In the analysis below of the four judicial systems in Spain, we will look at the jurisdiction of the various courts concerned.
Division I of the Supreme Court (Sala I del Tribunal Supremo), the civil and criminal division of the autonomous communities’ high courts (la Sala de lo Civil y Penal del Tribunal Superior de Justicia), the civil divisions of the provincial courts (las Secciones Civiles de las Audiencias Provinciales), the courts of first instance (los Juzgados de Primera Instancia), the justice of the peace courts (los Juzgados de Paz) and certain specialist courts (family courts (Juzgados de Familia), commercial courts (Juzgados Mercantiles), community trademark courts (Juzgados de Marca Comunitaria), courts dealing with violence against women (Juzgados de Violencia sobre la Mujer)) all have jurisdiction in the civil justice system.
Commercial courts, community trademark courts and courts dealing with violence against women are examined in detail on the factsheet on specialised courts in Spain.
Division 2 of the Supreme Court (la Sala 2ª del Tribunal del Supremo), the Criminal Division of the National Court (la Sala de lo Penal de la Audiencia Nacional), the civil and criminal civision of the autonomous communities’ high courts (la Sala Civil y Penal de los Tribunales Superiores de Justicia), the criminal sections of the provincial courts (las Secciones Penales de la Audiencias Provinciales), the criminal courts (los Juzgados de lo Penal), the investigating courts (los Juzgados de Instrucción), the juvenile courts (Juzgados de Menores), the courts responsible for the welfare and supervision of prisoners (Juzgados de Vigilancia Penitenciaria), the courts dealing with violence against women (Juzgados de Violencia contra la Mujer) and the justice of the peace courts (Juzgados de Paz) all have jurisdiction in the criminal justice system.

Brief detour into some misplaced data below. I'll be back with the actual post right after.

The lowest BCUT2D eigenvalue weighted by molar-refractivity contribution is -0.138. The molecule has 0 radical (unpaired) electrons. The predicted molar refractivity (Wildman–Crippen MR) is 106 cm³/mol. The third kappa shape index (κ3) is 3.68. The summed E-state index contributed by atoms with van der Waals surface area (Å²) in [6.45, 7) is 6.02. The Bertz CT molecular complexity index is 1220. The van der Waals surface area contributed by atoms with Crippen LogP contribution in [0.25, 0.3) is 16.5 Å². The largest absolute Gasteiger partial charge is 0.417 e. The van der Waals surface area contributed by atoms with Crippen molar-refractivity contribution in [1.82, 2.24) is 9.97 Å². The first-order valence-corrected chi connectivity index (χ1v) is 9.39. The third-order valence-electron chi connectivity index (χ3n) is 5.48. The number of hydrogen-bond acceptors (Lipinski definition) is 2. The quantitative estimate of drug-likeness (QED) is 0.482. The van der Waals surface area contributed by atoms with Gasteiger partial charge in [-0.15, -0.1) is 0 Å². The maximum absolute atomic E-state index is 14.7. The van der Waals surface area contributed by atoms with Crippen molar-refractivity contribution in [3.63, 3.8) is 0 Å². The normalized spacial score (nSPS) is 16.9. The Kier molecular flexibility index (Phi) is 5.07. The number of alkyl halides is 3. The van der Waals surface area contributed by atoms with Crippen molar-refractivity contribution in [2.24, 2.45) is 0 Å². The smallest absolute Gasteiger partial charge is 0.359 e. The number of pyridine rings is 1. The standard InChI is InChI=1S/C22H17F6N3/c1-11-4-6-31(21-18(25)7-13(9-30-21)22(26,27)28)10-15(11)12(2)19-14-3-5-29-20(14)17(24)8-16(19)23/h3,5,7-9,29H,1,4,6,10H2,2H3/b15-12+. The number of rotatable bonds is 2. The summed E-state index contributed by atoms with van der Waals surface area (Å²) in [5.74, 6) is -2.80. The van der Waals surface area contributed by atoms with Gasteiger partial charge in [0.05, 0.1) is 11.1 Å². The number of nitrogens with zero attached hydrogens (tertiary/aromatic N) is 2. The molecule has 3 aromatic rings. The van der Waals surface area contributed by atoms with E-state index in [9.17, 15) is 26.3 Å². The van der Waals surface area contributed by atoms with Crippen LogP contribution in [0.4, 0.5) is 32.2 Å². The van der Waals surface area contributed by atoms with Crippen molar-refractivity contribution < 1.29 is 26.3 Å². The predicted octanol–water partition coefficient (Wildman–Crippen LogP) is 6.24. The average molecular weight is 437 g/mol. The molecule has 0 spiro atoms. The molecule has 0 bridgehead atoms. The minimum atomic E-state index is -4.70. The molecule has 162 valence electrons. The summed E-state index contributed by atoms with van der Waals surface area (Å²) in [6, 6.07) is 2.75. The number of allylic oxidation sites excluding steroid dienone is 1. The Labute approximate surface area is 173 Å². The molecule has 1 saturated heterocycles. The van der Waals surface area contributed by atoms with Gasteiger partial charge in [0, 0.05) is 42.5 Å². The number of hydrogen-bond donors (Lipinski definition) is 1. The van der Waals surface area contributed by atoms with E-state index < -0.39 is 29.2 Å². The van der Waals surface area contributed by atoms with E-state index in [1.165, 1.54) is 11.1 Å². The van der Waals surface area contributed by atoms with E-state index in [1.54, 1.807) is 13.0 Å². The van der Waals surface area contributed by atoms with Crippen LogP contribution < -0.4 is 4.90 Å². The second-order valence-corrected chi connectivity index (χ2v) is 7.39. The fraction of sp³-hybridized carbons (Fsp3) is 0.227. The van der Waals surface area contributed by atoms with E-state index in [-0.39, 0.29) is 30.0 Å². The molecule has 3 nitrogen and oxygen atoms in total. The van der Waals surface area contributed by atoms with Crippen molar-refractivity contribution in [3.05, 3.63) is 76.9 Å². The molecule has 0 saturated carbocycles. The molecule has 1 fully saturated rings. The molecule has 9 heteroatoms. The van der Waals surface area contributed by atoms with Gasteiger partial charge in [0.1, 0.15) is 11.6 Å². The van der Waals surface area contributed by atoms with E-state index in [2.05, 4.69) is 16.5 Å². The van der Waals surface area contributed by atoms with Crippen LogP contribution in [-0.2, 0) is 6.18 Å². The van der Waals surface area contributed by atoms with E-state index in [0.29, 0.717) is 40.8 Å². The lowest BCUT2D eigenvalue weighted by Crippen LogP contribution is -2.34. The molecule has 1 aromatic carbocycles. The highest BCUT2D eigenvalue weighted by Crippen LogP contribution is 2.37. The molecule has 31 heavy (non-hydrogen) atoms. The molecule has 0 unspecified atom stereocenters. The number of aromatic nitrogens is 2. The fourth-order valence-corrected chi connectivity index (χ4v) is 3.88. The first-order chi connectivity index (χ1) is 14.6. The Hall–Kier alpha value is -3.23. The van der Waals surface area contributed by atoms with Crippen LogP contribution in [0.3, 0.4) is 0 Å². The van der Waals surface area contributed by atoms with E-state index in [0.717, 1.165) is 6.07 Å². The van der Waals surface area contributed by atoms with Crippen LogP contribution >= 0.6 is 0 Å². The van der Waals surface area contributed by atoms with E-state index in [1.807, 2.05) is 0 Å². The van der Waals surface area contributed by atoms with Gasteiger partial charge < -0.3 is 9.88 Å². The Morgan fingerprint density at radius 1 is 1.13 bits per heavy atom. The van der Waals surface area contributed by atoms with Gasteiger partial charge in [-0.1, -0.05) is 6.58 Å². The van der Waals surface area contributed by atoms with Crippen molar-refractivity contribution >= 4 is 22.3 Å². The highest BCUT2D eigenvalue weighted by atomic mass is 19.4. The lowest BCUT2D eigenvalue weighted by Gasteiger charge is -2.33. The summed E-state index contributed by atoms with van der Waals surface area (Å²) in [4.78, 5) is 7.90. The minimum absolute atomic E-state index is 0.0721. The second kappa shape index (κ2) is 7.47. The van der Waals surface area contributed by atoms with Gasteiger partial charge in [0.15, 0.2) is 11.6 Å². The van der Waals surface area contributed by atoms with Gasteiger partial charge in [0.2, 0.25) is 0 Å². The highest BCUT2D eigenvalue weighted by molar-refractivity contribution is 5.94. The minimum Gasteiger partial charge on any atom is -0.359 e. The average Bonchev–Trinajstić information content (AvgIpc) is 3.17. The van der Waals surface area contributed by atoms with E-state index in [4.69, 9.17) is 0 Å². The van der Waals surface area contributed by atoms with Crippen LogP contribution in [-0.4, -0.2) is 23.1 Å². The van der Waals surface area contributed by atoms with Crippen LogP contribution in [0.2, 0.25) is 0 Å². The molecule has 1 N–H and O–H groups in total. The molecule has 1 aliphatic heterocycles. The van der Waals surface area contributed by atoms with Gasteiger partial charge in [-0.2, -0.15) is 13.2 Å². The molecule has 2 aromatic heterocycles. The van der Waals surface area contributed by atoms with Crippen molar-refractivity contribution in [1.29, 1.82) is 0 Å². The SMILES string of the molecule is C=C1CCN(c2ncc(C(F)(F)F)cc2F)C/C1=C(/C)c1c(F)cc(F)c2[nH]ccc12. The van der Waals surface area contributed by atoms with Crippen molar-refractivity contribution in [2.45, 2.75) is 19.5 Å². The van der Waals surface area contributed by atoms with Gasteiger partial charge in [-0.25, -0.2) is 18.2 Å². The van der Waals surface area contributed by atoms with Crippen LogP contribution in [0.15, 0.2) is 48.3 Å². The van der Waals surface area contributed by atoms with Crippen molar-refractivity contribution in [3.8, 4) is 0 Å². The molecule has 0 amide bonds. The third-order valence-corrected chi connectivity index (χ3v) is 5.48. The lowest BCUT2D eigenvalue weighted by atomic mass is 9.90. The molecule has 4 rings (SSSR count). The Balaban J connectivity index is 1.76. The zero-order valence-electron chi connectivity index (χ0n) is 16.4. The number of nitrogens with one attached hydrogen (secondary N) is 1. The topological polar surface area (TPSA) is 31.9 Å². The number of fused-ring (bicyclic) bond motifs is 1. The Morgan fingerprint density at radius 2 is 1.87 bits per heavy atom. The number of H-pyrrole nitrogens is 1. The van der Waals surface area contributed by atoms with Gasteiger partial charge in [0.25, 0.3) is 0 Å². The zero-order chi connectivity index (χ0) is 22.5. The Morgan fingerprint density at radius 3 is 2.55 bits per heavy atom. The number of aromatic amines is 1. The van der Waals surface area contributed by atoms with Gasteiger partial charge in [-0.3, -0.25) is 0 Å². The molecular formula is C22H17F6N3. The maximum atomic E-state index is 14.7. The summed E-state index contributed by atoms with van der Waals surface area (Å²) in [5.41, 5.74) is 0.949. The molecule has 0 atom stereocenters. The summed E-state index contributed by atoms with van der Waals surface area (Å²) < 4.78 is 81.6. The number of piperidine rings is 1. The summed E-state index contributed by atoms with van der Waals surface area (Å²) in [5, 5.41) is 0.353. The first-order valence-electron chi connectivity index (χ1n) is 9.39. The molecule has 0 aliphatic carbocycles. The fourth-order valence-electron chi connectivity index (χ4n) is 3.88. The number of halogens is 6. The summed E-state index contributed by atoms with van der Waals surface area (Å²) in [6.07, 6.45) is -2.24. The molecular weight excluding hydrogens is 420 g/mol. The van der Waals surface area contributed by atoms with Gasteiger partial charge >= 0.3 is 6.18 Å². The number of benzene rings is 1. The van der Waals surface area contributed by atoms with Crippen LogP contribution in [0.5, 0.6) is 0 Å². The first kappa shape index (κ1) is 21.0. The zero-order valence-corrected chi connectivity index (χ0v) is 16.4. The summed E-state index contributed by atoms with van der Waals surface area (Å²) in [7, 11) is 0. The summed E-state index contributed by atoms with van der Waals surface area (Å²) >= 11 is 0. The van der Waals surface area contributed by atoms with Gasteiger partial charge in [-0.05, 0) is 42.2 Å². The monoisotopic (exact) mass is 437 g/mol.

Juvenile courts, courts responsible for the welfare and supervision of prisoners and courts dealing with violence against women are examined in detail in the factsheet on specialised courts in Spain.
The courts with jurisdiction in the administrative justice system are Division 3 of the Supreme Court (Sala 3ª del Tribunal Supremo), the Administrative Division of the National Court (Sala Contencioso-Administrativa de la Audiencia Nacional), the administrative division of the autonomous communities’ high courts (la Sala Contencioso-Administrativa de los Tribunales Superiores de Justicia) and the administrative courts (los Juzgados de lo Contencioso Administrativo).
The labour justice system is made up of Division 4 of the Supreme Court (la Sala 4ª del Tribunal Supremo), the Labour Division of the National High Court (la Sala de lo Social de la Audiencia Nacional), the labour division of the autonomous communities’ high courts (la Sala de lo Social de los Tribunales Superiores de Justicia) and the labour tribunals.
The jurisdiction of all of the above-mentioned courts is laid down in the Organic Law on the Judiciary.